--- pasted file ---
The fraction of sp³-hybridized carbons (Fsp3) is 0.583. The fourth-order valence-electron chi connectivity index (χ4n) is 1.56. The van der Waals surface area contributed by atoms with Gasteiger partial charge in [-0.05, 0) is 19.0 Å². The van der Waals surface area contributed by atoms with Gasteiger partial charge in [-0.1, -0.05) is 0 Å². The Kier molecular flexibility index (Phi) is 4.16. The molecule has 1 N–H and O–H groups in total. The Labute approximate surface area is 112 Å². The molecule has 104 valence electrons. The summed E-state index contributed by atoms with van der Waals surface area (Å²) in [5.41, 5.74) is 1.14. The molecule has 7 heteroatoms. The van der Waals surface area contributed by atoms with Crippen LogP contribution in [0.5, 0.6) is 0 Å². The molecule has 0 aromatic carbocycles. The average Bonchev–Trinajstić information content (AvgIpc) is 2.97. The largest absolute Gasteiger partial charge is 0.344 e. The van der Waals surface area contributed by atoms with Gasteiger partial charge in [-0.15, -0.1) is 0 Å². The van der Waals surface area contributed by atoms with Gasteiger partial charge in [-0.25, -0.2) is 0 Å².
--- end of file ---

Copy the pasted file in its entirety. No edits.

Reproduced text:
The fraction of sp³-hybridized carbons (Fsp3) is 0.583. The fourth-order valence-electron chi connectivity index (χ4n) is 1.56. The van der Waals surface area contributed by atoms with Gasteiger partial charge in [-0.05, 0) is 19.0 Å². The van der Waals surface area contributed by atoms with Gasteiger partial charge in [-0.1, -0.05) is 0 Å². The Kier molecular flexibility index (Phi) is 4.16. The molecule has 1 N–H and O–H groups in total. The Labute approximate surface area is 112 Å². The molecule has 104 valence electrons. The summed E-state index contributed by atoms with van der Waals surface area (Å²) in [5.41, 5.74) is 1.14. The molecule has 7 heteroatoms. The van der Waals surface area contributed by atoms with Crippen LogP contribution in [0.5, 0.6) is 0 Å². The molecule has 0 aromatic carbocycles. The average Bonchev–Trinajstić information content (AvgIpc) is 2.97. The largest absolute Gasteiger partial charge is 0.344 e. The van der Waals surface area contributed by atoms with Gasteiger partial charge in [-0.15, -0.1) is 0 Å². The van der Waals surface area contributed by atoms with Gasteiger partial charge in [-0.25, -0.2) is 0 Å².